How bad is it? Even Premier Li Keqiang doesn't believe in the numbers, according to a confidential memo sent by the US Ambassador Clark Randt that was published by Wikileaks.
Li basically said when he evaluated Liaoning province's economy, the only digits he followed were those from electricity consumption, rail cargo volume and bank lending.
But now even the National Bureau of Statistics is outright saying the figures it gets from provinces and counties are grossly exaggerated.
One example is the economic development and technology information bureau of Henglan, a town in Guangdong province.
A state statistician investigated a sample of 73 firms out of 249 in the data and found 38 of them were too small to be considered large firms so they should not even be included, and a further 19 either stopped production, moved to another town or ceased to exist.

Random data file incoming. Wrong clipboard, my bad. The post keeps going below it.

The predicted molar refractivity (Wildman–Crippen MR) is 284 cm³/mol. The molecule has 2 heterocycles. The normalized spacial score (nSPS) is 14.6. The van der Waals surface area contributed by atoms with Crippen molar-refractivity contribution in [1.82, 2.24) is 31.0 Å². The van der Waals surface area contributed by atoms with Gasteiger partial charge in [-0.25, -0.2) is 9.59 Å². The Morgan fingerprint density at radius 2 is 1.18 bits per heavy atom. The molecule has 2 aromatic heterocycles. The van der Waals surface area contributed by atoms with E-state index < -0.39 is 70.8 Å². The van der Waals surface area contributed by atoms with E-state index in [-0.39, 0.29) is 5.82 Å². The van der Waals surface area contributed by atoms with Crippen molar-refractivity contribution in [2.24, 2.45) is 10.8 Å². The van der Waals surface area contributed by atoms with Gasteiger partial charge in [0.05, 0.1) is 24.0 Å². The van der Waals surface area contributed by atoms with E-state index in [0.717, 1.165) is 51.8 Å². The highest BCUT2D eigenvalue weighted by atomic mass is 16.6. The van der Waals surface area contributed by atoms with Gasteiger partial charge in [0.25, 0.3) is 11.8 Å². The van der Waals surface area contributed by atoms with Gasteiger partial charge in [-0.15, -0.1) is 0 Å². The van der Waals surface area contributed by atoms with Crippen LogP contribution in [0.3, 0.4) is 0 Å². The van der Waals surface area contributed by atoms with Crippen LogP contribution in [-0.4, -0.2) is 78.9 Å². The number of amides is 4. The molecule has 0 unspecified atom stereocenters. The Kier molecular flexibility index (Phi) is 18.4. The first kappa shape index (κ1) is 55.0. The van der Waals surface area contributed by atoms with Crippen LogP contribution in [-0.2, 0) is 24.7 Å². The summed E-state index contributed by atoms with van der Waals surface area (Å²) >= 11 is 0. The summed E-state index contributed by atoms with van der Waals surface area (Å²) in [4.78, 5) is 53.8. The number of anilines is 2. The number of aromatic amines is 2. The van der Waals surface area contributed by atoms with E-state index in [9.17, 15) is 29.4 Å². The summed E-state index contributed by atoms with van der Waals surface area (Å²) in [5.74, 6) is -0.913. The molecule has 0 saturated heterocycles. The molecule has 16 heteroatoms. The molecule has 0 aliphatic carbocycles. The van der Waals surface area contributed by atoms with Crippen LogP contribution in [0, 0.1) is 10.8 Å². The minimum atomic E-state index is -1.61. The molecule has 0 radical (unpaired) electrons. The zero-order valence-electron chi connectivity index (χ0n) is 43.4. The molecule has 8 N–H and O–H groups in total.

But here's the more damning part -- 71 companies examined by the statistics bureau had an industrial output of 2.22 billion yuan ($362 million) in 2012, but that the local government recorded it as being 8.51 billion yuan, almost four times the actual figure.
What's sketchy is that the firms were supposed to input the data in an online platform, but for some reason staff from the Henglan economic development and technology information bureau input the numbers themselves. Also, relevant government leaders knew about the distortions but chose to ignore them.
And now with the economy slowing down, local governments are keen to look good because economic output affects their chances for promotion.
But what about when they grossly overstate the figures by almost four times?
The NSB was able to discover the exaggerated figures thanks to a whistleblower. But what about other jurisdictions, counties and provinces?
So you have to wonder, is China really the second-biggest economy in the world?